9. Itchy Palms Can Mean Different Futures
According to Indian superstitions, an itchy palm indicates some internal energy moving to your palms. The reason for this is that the right palm is supposed to be dynamic or active, while the left hand is receptive or inactive. So when your right palm itches, it’s believed money will come in, but when your left palm itches, it will flow out.
10. Omitting The 13th floor
This isn’t just among the superstitions in India, fear of the number 13 is a common superstition around the world. It’s said to have originated from the fact that Jesus’ 13th disciple Judas was the one who betrayed him. It has trickled down to India too, along with the advent of Christianity. So much so that certain airlines often leave the 13th row in flights empty, while some hotels are built without labelling the 13th floor.
11. Upside Down Slipper
In some Indian households, it is believed that leaving your flip flops turned upside down will bring bad luck.
12. Eye Twitching
Yes, eye twitching is related to your destiny according to Indian superstitions. But, it also depends which eye twitches. As well as your gender. A twitching right eye brings good luck for men, while a twitching left eye brings good news for women.
13. Black Cat Crossing The Road
A black cat crossing your path is meant to signal that tasks get delayed or postponed. To reverse it, a passerby must spit, and drivers must make short crosses on the right side of their windshield. Some even wait till others walk by so that they are saved, the logic behind this is that the others will bear the brunt of the ‘curse’.
14. Don’t Step Out During An Eclipse
According to Indian superstitions, observing the sun during a solar eclipse should be avoided. Doing so may cause retinal burns or eclipse blindness. It is also suggested to not consume anything during the celestial event. Pregnant women are advised to remain indoors during the entire time as well.
15. Swallow Tulsi Leaves
This one is a popular Indian belief as our ancestors believed that Tulsi is goddess Lakshmi’s avatar and hence, it is often prayed to as well. The leave of Tulsi Mata is supposed to be swallowed and never chew to not show disrespect to the goddess.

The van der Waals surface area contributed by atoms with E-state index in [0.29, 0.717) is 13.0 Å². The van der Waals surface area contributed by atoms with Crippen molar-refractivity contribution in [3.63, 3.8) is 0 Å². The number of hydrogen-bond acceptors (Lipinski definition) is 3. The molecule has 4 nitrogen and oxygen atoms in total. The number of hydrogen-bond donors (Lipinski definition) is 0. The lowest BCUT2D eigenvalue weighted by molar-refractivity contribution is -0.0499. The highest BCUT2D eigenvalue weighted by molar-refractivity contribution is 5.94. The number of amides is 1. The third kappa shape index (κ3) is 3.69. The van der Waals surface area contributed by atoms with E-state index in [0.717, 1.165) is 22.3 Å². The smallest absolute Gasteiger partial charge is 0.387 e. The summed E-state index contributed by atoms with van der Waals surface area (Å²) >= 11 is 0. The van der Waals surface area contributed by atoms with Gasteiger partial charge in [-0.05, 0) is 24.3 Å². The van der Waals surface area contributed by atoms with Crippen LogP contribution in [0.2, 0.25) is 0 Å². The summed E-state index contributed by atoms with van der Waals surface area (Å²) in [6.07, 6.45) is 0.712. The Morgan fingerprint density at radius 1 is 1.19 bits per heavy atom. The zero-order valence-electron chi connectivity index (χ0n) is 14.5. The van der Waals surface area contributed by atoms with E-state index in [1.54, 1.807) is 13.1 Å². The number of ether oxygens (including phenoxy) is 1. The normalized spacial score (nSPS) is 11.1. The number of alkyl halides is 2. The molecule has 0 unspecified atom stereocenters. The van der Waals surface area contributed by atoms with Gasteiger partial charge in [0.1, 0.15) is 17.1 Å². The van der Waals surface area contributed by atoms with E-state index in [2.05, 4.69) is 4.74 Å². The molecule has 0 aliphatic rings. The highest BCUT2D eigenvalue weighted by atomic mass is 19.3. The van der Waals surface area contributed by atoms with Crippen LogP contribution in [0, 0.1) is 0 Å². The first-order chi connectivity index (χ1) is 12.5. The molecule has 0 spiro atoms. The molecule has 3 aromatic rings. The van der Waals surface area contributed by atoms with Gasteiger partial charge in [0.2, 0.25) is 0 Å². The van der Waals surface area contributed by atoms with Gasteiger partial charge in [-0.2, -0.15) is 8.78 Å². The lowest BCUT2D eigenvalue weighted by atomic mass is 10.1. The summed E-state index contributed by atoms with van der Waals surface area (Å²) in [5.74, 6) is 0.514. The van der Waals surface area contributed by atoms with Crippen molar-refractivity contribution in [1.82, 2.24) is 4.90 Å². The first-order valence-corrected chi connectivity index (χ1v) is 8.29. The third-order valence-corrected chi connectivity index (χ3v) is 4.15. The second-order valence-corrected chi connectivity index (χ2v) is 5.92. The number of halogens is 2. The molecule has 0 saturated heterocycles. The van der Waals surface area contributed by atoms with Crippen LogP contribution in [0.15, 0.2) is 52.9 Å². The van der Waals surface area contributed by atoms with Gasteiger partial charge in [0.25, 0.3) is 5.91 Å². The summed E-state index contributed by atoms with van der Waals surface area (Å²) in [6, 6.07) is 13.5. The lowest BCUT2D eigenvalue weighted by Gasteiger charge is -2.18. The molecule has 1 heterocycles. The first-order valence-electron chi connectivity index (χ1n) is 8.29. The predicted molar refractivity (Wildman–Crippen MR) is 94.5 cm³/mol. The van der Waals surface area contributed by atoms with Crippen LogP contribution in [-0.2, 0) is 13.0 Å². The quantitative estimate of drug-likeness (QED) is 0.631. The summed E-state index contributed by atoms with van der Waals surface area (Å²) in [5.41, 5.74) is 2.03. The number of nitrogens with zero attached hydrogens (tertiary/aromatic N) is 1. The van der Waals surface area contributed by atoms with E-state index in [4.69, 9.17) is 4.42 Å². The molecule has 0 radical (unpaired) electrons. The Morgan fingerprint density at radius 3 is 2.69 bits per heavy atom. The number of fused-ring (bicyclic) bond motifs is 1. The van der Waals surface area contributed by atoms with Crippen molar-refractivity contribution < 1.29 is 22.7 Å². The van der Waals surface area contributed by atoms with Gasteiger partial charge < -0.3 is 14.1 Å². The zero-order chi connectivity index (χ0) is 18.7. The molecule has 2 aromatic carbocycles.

16. Don’t Go Near A Peepal Tree At Night
Peepal trees are quite notorious in the Indian society. Our ancestors believed that peepal trees are where ghosts reside and it is considered a dangerous place at night. There are many who believe that if you sleep around this tree at night, the ghosts will kill you.
17. Taking Bath After A Funeral
It is believed that when the funeral rites are performed on the body of the deceased, it can be home to any kind of bacteria or infections. During these rites, the infections can spread in the air. Hence it is advisable in Indian customs and traditions to take bath soon after attending a funeral to wash off unnecessary infections.
18. Breaking A Mirror
According to this superstition, if a mirror breaks, it means seven years of bad luck. The curse can only be nullified if one takes the pieces outside and buries them under the moonlight. Also, if an undisturbed mirror in a house suddenly falls and smashes, it means that there will soon be a death.
19. Not saying Goodbye Before Leaving
It’s advisable to not say goodbye to someone or tell them something when they are going out the door. Our ancestors believed that calling someone’s name while they are going is bad luck. If one does so, the person leaving will be unlucky in whatever activity he/she was about to undertake.
20. Don’t Buy Black Shoes On Saturday
Buying black shoes on a Saturday is supposed to be inauspicious. According to Hindu Mythology, wearing black shoes on Saturdays disappoints Shani (god of justice in Hindu religion) and this might bring failure and create hurdles in your life.
Which Of These Bizarre Indian Superstitions Do You Follow?
Some Indians believe that the mysticism associated with the power in inanimate things have considerable influence over one’s life. Some of these have been handed down generations from our ancestors, who are revered to be wise. This is the reason why we can’t seem to let go of many age-old beliefs. Let us know if we have missed any of the most bizarre superstitions in India in the comments below!
Some good luck superstitions in India are eating curd before going out for an important task, spilling salt and hanging lemon and chillies at the gate.
A black cat crossing the road symbolizes bad luck in India, shaking your legs, eye twitching, a clock that is stuck and buying black shoes on Saturdays.
Some of the Indian superstitions are followed because of Indian mythology, many are passed down from our ancestors and simply followed out of habit, while some are based on scientific reasoning.
If a black cat crosses your path, it is meant to signal that tasks get delayed or postponed. To reverse it, a passerby must spit, and drivers must make short crosses on the right side of their windshield. Some even wait till others walk by so that they are saved, while others just bear the brunt of the ‘curse’.